When trying to mop your floor clean with a cotton string mop, you may find that your floors have strands of the mop on them causing them to look dirty.
With cotton string mops you may also find that they leave behind a layer of cottonseed oil.
The Benefit of Flat Mops:
Flat mops are synthetic, and eliminate the chance of linting.
Additionally, they do not have a break in period so your staff won’t have to worry about the mop extruding oils.
When it comes to choosing a mop head, cotton string mops remain a common mop choice given its long history. Yet, it is not the best choice for daily cleaning.
Traditional cotton string mops are great to use because of their absorbency and scrubbing power. However, they are not the most efficient. They are often used with ineffective cleaning procedures and are difficult to clean, leading to increased risk of spreading dirt and germs. Additionally, cotton string mops tend to fall apart more quickly. These inexpensive mops will be best for small area spill clean up.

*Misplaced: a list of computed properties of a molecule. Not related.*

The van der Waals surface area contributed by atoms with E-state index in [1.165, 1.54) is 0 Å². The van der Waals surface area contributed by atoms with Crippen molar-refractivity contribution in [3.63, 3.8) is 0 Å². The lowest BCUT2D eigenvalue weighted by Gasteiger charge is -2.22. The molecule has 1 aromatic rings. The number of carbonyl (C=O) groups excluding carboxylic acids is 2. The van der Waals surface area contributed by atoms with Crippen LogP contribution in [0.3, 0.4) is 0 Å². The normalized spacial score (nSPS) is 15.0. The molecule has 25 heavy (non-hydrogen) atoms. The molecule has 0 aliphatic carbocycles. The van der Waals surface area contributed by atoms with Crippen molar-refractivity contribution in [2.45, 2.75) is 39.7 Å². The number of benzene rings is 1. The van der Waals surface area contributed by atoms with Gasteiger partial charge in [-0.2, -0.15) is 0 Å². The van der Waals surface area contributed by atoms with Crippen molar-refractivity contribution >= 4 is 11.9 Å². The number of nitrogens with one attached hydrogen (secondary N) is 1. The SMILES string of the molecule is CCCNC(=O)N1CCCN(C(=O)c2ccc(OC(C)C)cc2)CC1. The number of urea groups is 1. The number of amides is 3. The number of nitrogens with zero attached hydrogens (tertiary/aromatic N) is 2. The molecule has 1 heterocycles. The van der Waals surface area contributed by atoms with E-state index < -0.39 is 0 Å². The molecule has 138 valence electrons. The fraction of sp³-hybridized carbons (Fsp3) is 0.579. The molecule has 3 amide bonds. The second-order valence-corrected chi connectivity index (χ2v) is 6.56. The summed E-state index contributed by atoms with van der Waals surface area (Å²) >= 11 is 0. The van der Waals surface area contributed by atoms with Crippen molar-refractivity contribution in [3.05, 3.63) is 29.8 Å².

The flat mop is optimal for daily cleaning and getting hard to reach areas such as corners. They do not lint, and are durable. Flat mops eliminate the need for a single or double mop bucket, and increase the level of clean in your facility.
Imperial Dade locations have an unrivaled selection of commercial cleaning products and janitorial cleaning equipment to help you start achieving cleaner, better-looking floors with the right mop.
Are you located in the United States, Puerto Rico, the Caribbean, or Canada? Contact a specialist for help choosing the perfect mop head for maintaining your facility’s floors.
To help you better understand the different types of commercial mops and where to use them, we put together a quick reference guide: